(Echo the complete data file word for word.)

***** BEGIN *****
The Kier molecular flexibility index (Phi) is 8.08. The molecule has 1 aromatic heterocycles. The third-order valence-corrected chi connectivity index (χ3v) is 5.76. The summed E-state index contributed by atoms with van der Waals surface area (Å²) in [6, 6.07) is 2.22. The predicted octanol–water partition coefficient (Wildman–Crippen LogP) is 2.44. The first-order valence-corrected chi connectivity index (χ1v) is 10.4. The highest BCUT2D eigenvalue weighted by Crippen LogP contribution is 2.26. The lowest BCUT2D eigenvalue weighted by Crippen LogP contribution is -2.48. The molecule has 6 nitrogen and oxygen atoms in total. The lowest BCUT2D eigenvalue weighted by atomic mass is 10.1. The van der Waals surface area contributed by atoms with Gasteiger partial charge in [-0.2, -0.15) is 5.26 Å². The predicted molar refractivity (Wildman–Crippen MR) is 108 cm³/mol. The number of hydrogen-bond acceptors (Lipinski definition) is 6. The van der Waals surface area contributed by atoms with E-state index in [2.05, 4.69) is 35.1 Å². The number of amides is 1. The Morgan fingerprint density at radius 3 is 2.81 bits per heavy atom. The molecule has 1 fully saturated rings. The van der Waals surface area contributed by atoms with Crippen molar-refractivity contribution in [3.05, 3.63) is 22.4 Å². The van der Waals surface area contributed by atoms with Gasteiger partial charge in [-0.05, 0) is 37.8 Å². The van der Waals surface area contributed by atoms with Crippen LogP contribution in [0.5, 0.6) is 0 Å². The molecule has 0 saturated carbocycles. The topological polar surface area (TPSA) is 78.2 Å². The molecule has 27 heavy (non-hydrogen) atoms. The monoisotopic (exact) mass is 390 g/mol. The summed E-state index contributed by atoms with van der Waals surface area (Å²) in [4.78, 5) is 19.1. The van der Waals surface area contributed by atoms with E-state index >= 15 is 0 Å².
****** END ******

The Kier molecular flexibility index (Phi) is 8.08. The molecule has 1 aromatic heterocycles. The third-order valence-corrected chi connectivity index (χ3v) is 5.76. The summed E-state index contributed by atoms with van der Waals surface area (Å²) in [6, 6.07) is 2.22. The predicted octanol–water partition coefficient (Wildman–Crippen LogP) is 2.44. The first-order valence-corrected chi connectivity index (χ1v) is 10.4. The highest BCUT2D eigenvalue weighted by Crippen LogP contribution is 2.26. The lowest BCUT2D eigenvalue weighted by Crippen LogP contribution is -2.48. The molecule has 6 nitrogen and oxygen atoms in total. The lowest BCUT2D eigenvalue weighted by atomic mass is 10.1. The van der Waals surface area contributed by atoms with Gasteiger partial charge in [-0.2, -0.15) is 5.26 Å². The predicted molar refractivity (Wildman–Crippen MR) is 108 cm³/mol. The number of hydrogen-bond acceptors (Lipinski definition) is 6. The van der Waals surface area contributed by atoms with E-state index in [2.05, 4.69) is 35.1 Å². The number of amides is 1. The Morgan fingerprint density at radius 3 is 2.81 bits per heavy atom. The molecule has 1 fully saturated rings. The van der Waals surface area contributed by atoms with Crippen molar-refractivity contribution in [3.05, 3.63) is 22.4 Å². The van der Waals surface area contributed by atoms with Gasteiger partial charge in [-0.05, 0) is 37.8 Å². The van der Waals surface area contributed by atoms with Crippen LogP contribution in [0.5, 0.6) is 0 Å². The molecule has 0 saturated carbocycles. The topological polar surface area (TPSA) is 78.2 Å². The molecule has 27 heavy (non-hydrogen) atoms. The monoisotopic (exact) mass is 390 g/mol. The summed E-state index contributed by atoms with van der Waals surface area (Å²) in [4.78, 5) is 19.1. The van der Waals surface area contributed by atoms with E-state index >= 15 is 0 Å².